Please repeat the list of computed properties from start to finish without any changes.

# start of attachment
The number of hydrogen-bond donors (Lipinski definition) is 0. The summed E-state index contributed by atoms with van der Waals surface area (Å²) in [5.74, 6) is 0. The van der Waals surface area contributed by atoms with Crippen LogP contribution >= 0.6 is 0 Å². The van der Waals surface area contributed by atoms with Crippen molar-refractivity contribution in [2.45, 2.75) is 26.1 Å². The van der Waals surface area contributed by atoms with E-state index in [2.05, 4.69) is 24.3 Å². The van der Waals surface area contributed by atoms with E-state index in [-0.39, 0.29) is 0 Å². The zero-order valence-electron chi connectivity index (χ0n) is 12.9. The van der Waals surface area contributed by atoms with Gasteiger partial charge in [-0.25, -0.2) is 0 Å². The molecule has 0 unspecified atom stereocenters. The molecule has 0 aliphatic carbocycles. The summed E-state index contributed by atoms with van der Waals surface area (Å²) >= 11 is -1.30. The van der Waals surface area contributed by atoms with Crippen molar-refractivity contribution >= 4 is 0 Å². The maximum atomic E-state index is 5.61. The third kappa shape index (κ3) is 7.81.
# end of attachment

The number of hydrogen-bond donors (Lipinski definition) is 0. The summed E-state index contributed by atoms with van der Waals surface area (Å²) in [5.74, 6) is 0. The van der Waals surface area contributed by atoms with Crippen LogP contribution >= 0.6 is 0 Å². The van der Waals surface area contributed by atoms with Crippen molar-refractivity contribution in [2.45, 2.75) is 26.1 Å². The van der Waals surface area contributed by atoms with E-state index in [2.05, 4.69) is 24.3 Å². The van der Waals surface area contributed by atoms with E-state index in [-0.39, 0.29) is 0 Å². The zero-order valence-electron chi connectivity index (χ0n) is 12.9. The van der Waals surface area contributed by atoms with Gasteiger partial charge in [-0.25, -0.2) is 0 Å². The molecule has 0 unspecified atom stereocenters. The molecule has 0 aliphatic carbocycles. The summed E-state index contributed by atoms with van der Waals surface area (Å²) >= 11 is -1.30. The van der Waals surface area contributed by atoms with Crippen molar-refractivity contribution >= 4 is 0 Å². The maximum atomic E-state index is 5.61. The third kappa shape index (κ3) is 7.81.